How to turn immigrants into full-blooded Americans

What does it mean to be an American — and can an immigrant arriving to this country today ever achieve that?

Michael Anton, a lecturer and research fellow at Hillsdale College and a former national-security official in the Trump administration, argued in The Washington Post last week that the US should end birthright citizenship. His idea is noxious — and unconstitutional, as the 14th amendment grants birthright citizenship. But it raises the question of when and how someone can become an American and what exactly that means.

In Anton’s estimation, the child of someone here illegally, or temporarily, shouldn’t be granted immediate US citizenship upon their birth. But it’s that unique quirk of our law that does so much toward promoting an American culture. It doesn’t matter your background or who your parents were; you’re one of us, simply by being born here.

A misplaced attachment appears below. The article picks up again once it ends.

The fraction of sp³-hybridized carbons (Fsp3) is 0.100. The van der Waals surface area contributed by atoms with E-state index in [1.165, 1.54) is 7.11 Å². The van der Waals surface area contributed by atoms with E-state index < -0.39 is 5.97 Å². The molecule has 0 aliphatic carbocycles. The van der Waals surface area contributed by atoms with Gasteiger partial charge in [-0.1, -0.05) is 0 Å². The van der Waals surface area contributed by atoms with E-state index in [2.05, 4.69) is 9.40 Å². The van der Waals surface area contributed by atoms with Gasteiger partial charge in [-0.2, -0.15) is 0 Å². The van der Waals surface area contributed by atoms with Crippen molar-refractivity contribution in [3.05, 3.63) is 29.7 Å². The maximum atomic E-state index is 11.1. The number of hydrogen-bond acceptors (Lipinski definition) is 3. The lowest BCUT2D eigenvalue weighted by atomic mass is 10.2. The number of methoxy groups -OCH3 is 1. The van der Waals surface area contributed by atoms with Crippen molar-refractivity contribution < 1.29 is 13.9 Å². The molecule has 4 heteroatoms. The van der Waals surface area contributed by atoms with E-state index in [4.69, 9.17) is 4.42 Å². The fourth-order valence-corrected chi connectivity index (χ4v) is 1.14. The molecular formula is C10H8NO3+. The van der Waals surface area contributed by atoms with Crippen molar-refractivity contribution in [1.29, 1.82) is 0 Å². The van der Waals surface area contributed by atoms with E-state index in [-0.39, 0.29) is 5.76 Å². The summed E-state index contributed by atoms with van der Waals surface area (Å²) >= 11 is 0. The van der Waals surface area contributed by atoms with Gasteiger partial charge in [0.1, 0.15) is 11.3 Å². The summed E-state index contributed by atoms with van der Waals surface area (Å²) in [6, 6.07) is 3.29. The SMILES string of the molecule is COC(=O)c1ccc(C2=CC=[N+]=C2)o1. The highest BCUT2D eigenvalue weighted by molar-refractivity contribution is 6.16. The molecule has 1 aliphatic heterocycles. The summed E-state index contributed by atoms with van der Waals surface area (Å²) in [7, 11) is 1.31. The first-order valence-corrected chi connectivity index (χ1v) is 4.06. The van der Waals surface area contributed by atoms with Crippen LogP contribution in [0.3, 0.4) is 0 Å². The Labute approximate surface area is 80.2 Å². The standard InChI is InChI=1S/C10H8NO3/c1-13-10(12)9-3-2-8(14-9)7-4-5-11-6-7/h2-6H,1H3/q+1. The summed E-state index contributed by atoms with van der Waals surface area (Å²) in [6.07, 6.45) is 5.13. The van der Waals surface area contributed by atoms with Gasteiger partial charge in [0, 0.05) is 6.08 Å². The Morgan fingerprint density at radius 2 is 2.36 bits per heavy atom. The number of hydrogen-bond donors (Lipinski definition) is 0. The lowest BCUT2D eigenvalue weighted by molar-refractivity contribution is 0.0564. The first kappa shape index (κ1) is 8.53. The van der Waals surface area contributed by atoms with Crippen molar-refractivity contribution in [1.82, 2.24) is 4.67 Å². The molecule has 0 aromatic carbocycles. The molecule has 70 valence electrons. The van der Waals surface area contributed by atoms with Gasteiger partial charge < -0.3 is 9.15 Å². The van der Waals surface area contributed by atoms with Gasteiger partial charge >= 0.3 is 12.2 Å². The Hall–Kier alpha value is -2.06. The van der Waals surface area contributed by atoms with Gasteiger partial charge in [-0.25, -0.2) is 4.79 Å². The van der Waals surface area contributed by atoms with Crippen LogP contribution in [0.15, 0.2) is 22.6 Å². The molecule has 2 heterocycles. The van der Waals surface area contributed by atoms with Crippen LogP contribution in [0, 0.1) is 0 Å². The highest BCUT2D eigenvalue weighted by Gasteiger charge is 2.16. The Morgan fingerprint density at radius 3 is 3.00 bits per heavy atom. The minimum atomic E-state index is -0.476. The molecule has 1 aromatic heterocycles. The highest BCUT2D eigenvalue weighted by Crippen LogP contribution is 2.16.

Following France winning the FIFA World Cup final in Russia, “Daily Show” host Trevor Noah congratulated the team by saying “Africa won the World Cup.” “I get it, they have to say it’s the French team,” Noah said. “But look at those guys. You don’t get that tan by hanging out in the south of France, my friends.”

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Karol Markowicz is a columnist at the New York Post. She has also written for Time, USA Today, The Observer, Heat Street, Federalist, Daily Beast and elsewhere.